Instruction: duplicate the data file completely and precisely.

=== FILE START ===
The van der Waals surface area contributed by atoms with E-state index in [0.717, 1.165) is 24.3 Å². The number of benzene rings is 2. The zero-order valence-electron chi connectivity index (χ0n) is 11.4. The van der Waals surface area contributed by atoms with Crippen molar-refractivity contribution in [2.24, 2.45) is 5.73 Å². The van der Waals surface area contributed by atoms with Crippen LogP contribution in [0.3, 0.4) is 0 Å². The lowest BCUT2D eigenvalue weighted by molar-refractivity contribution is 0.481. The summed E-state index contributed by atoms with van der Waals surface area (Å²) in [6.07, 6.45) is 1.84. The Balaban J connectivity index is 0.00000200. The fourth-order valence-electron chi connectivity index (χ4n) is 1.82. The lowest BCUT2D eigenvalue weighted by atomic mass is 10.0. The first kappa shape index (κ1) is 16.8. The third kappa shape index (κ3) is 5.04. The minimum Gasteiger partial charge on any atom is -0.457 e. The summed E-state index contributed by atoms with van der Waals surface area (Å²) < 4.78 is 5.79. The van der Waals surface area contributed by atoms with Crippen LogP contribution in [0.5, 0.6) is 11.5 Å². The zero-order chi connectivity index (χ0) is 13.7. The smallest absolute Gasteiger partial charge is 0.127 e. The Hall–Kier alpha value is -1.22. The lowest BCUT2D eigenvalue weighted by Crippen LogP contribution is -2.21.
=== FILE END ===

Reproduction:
The van der Waals surface area contributed by atoms with E-state index in [0.717, 1.165) is 24.3 Å². The number of benzene rings is 2. The zero-order valence-electron chi connectivity index (χ0n) is 11.4. The van der Waals surface area contributed by atoms with Crippen molar-refractivity contribution in [2.24, 2.45) is 5.73 Å². The van der Waals surface area contributed by atoms with Crippen LogP contribution in [0.3, 0.4) is 0 Å². The lowest BCUT2D eigenvalue weighted by molar-refractivity contribution is 0.481. The summed E-state index contributed by atoms with van der Waals surface area (Å²) in [6.07, 6.45) is 1.84. The Balaban J connectivity index is 0.00000200. The fourth-order valence-electron chi connectivity index (χ4n) is 1.82. The lowest BCUT2D eigenvalue weighted by atomic mass is 10.0. The first kappa shape index (κ1) is 16.8. The third kappa shape index (κ3) is 5.04. The minimum Gasteiger partial charge on any atom is -0.457 e. The summed E-state index contributed by atoms with van der Waals surface area (Å²) < 4.78 is 5.79. The van der Waals surface area contributed by atoms with Crippen LogP contribution in [0.5, 0.6) is 11.5 Å². The zero-order chi connectivity index (χ0) is 13.7. The smallest absolute Gasteiger partial charge is 0.127 e. The Hall–Kier alpha value is -1.22. The lowest BCUT2D eigenvalue weighted by Crippen LogP contribution is -2.21.